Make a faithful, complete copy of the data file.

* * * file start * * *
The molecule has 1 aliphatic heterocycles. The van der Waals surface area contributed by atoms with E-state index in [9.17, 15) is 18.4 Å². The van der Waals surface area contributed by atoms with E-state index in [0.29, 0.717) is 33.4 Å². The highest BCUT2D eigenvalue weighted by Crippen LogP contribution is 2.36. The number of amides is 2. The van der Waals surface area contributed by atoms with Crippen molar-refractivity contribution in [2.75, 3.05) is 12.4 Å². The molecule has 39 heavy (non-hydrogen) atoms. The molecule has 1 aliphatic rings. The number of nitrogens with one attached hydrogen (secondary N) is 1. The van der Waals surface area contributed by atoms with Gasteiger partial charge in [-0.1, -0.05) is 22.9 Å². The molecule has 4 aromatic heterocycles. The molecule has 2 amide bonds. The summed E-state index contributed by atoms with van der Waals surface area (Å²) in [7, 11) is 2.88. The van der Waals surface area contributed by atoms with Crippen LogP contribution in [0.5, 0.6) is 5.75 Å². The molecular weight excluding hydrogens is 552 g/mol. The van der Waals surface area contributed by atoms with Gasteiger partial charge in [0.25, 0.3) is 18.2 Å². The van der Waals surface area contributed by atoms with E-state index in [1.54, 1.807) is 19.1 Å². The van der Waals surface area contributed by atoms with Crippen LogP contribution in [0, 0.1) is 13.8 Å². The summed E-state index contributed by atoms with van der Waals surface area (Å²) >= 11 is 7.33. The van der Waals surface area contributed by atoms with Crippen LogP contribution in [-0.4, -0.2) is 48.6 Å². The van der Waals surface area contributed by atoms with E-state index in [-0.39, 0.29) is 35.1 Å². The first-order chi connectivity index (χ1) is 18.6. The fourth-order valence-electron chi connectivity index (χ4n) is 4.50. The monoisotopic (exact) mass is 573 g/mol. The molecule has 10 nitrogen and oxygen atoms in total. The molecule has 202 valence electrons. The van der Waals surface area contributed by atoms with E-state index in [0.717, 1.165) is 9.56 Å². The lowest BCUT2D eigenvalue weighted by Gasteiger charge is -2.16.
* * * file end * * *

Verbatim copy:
The molecule has 1 aliphatic heterocycles. The van der Waals surface area contributed by atoms with E-state index in [9.17, 15) is 18.4 Å². The van der Waals surface area contributed by atoms with E-state index in [0.29, 0.717) is 33.4 Å². The highest BCUT2D eigenvalue weighted by Crippen LogP contribution is 2.36. The number of amides is 2. The van der Waals surface area contributed by atoms with Crippen molar-refractivity contribution in [2.75, 3.05) is 12.4 Å². The molecule has 39 heavy (non-hydrogen) atoms. The molecule has 1 aliphatic rings. The number of nitrogens with one attached hydrogen (secondary N) is 1. The van der Waals surface area contributed by atoms with Gasteiger partial charge in [-0.1, -0.05) is 22.9 Å². The molecule has 4 aromatic heterocycles. The molecule has 2 amide bonds. The summed E-state index contributed by atoms with van der Waals surface area (Å²) in [7, 11) is 2.88. The van der Waals surface area contributed by atoms with Crippen LogP contribution in [0.5, 0.6) is 5.75 Å². The molecular weight excluding hydrogens is 552 g/mol. The van der Waals surface area contributed by atoms with Gasteiger partial charge in [0.25, 0.3) is 18.2 Å². The van der Waals surface area contributed by atoms with E-state index in [1.54, 1.807) is 19.1 Å². The van der Waals surface area contributed by atoms with Crippen LogP contribution in [0, 0.1) is 13.8 Å². The summed E-state index contributed by atoms with van der Waals surface area (Å²) >= 11 is 7.33. The van der Waals surface area contributed by atoms with Crippen LogP contribution in [-0.4, -0.2) is 48.6 Å². The van der Waals surface area contributed by atoms with E-state index in [-0.39, 0.29) is 35.1 Å². The first-order chi connectivity index (χ1) is 18.6. The fourth-order valence-electron chi connectivity index (χ4n) is 4.50. The monoisotopic (exact) mass is 573 g/mol. The molecule has 10 nitrogen and oxygen atoms in total. The molecule has 202 valence electrons. The van der Waals surface area contributed by atoms with E-state index in [0.717, 1.165) is 9.56 Å². The lowest BCUT2D eigenvalue weighted by Gasteiger charge is -2.16.